In this essay, I take a critical account of these ambiguities and their implications for different directions for a contested transition beyond the post-war settlement, while focusing on the specific possible legacies for a democratic, egalitarian dynamic of change. This must build on but go beyond social-democratic capitalism.
How can we begin to understand the complex relationship between the COVID-19 pandemic and our food systems? How is this crisis impacting communities and transformative strategies for a future founded on international solidarity, agroecology and food sovereignty? Our recent webinar A Recipe for Disaster: Food systems, inequality and COVID-19 addressed these questions and more.
The current economic crisis is merely triggered by COVID-19, argues Jan Douwe van der Ploeg. The real causes reside in the specificity of today’s global economic structure and especially in three key features that lie at its core. In this policy brief he discusses these key features with reference to farming and food and presents building blocks for the construction of resilient alternatives to the current crisis.
This paper aims to provide a systematic albeit selective survey of food regimes and food regime analysis since the seminal article by Harriet Friedmann and Philip McMichael in 1989 and further traced through their subsequent (individual) work.
Political impasse continues in Myanmar. Peace talks and general elections have failed to achieve national breakthroughs. All parties — both domestic and international — need to reflect on this failure. Civil society networks and representative governance must be strengthened at the community level if peace and democracy are to be built.
This Primer promotes a deeper understanding and appreciation of Myanmar's customary tenure systems, which are under threat from the government's new land policies. It looks at the nature and origin of traditional land and resource use customs and the functions these fulfill in Myanmar's rural communities.
Despite causing the worst financial crisis in decades, the financial sector emerged even stronger. TNI's eighth flagship State of Power report examines through essays and infographics the varied dimensions and dynamics of financial power, and how popular movements might regain control over money and finance.
Giant corporations have taken control of our food. In the last two years, these companies have begun the process of merging and re-arranging themselves into just four colossal corporations. The larger these companies grow, the less we can control them. And the less control we have, the harder it is for us to build the kind of food system that more and more of us want: one that recognizes the value of people, respects the planet, and provides decent, dignified work. How did this happen, and what can we do about it?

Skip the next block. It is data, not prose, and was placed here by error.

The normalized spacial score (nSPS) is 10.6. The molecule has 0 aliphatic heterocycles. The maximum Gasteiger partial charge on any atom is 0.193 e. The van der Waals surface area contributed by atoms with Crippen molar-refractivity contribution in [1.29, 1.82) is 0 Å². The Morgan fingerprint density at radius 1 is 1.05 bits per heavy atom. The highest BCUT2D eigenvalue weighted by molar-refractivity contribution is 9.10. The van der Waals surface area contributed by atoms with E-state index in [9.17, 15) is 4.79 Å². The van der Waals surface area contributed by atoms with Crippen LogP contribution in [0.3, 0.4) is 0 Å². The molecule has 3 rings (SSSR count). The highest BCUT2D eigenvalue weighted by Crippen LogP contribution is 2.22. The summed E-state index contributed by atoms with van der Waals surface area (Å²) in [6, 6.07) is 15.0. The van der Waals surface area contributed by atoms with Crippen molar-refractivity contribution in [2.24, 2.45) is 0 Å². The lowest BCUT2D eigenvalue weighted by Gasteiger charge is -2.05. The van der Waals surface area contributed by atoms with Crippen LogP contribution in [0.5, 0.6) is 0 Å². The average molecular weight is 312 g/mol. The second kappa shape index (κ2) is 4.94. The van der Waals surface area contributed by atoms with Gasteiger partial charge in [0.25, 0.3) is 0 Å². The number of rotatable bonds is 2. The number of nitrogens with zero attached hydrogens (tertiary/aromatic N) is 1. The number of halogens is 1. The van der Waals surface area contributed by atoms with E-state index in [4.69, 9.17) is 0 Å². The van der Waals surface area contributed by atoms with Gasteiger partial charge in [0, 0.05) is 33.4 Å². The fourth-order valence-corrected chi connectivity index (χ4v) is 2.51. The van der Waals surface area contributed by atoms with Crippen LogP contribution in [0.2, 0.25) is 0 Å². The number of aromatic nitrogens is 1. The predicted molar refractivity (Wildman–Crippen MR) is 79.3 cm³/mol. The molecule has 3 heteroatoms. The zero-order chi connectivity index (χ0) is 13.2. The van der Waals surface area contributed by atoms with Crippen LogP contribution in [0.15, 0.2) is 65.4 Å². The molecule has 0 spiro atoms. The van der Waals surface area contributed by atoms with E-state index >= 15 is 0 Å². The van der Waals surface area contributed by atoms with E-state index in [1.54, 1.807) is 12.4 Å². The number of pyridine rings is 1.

Dot Keet was a Southern African academic and activist involved in many national, African and international networks resisting corporate "free trade" agreements. She was an active member of the national South African Trade Strategy Group (TSG) and the Southern African Peoples Solidarity Network (SAPSN), the key coordinator of the Southern African Social Forum (SASF); as well as the...
On 21 September 1976 Chilean secret service agents set off a car bomb in Washington DC killing TNI's director, Orlando Letelier along with Ronni Moffitt, a fundraiser for the Institute for Policy Studies. Here you will find an overview of dossiers, articles and news related to this brutal assassination, from the steps taken to bring the persons primarily responsible for his assassination to justice, to the The Letelier-Moffitt Human Rights Awards: An award given in honor of our fallen colleagues while celebrating new heroes of the human rights movement from the United States and the Americas.
TNI mourns the loss of Dorothy Keet (February 16, 1942 - February 8, 2020), who passed away in London after a period of long illness. Dot was a TNI Fellow and Planning Board member from 2001 to 2011, and Associate ever since. She will be fondly remembered by TNI’s Associates, Fellows, staff and wider community.
An unprecedented one-year comparative study on the impact of the drug laws and prison systems in eight Latin American countries – Argentina, Bolivia, Brazil, Colombia, Ecuador, Mexico, Peru and Uruguay – reveals that drug laws have contributed to the prison crises these countries are experiencing. The drug laws impose penalties disproportionate to many of the drug offenses committed, do not give sufficient consideration to the use of alternative sanctions, and promote the excessive use of preventive detention.